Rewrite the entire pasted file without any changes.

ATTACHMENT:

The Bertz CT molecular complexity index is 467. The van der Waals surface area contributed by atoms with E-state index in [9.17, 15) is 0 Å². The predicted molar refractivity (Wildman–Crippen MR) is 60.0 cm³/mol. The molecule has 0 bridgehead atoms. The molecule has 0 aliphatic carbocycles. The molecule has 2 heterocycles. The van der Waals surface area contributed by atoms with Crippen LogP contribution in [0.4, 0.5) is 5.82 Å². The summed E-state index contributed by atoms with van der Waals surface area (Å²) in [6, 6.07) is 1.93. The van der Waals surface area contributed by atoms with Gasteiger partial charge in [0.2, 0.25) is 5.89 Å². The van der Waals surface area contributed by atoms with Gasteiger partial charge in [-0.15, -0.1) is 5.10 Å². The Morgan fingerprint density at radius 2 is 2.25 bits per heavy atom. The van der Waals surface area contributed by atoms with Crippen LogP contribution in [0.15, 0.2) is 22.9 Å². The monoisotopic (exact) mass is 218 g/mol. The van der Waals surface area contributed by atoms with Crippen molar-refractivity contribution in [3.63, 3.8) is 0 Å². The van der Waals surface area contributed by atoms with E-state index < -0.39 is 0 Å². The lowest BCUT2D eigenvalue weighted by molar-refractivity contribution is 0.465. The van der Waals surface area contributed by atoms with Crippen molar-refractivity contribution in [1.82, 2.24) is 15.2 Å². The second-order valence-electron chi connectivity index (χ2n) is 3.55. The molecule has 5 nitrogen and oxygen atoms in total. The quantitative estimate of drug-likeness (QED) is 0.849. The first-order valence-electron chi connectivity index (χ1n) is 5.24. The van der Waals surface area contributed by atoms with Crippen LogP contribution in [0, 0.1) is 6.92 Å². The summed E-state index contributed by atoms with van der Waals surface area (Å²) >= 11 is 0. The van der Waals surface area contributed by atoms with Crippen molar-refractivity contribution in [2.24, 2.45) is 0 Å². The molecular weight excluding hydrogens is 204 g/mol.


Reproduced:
The Bertz CT molecular complexity index is 467. The van der Waals surface area contributed by atoms with E-state index in [9.17, 15) is 0 Å². The predicted molar refractivity (Wildman–Crippen MR) is 60.0 cm³/mol. The molecule has 0 bridgehead atoms. The molecule has 0 aliphatic carbocycles. The molecule has 2 heterocycles. The van der Waals surface area contributed by atoms with Crippen LogP contribution in [0.4, 0.5) is 5.82 Å². The summed E-state index contributed by atoms with van der Waals surface area (Å²) in [6, 6.07) is 1.93. The van der Waals surface area contributed by atoms with Gasteiger partial charge in [0.2, 0.25) is 5.89 Å². The van der Waals surface area contributed by atoms with Gasteiger partial charge in [-0.15, -0.1) is 5.10 Å². The Morgan fingerprint density at radius 2 is 2.25 bits per heavy atom. The van der Waals surface area contributed by atoms with Crippen LogP contribution in [0.15, 0.2) is 22.9 Å². The monoisotopic (exact) mass is 218 g/mol. The van der Waals surface area contributed by atoms with Crippen molar-refractivity contribution in [3.63, 3.8) is 0 Å². The van der Waals surface area contributed by atoms with E-state index < -0.39 is 0 Å². The lowest BCUT2D eigenvalue weighted by molar-refractivity contribution is 0.465. The van der Waals surface area contributed by atoms with Crippen molar-refractivity contribution in [1.82, 2.24) is 15.2 Å². The second-order valence-electron chi connectivity index (χ2n) is 3.55. The molecule has 5 nitrogen and oxygen atoms in total. The quantitative estimate of drug-likeness (QED) is 0.849. The first-order valence-electron chi connectivity index (χ1n) is 5.24. The van der Waals surface area contributed by atoms with Crippen LogP contribution in [0, 0.1) is 6.92 Å². The summed E-state index contributed by atoms with van der Waals surface area (Å²) >= 11 is 0. The van der Waals surface area contributed by atoms with Crippen molar-refractivity contribution in [2.24, 2.45) is 0 Å². The molecular weight excluding hydrogens is 204 g/mol.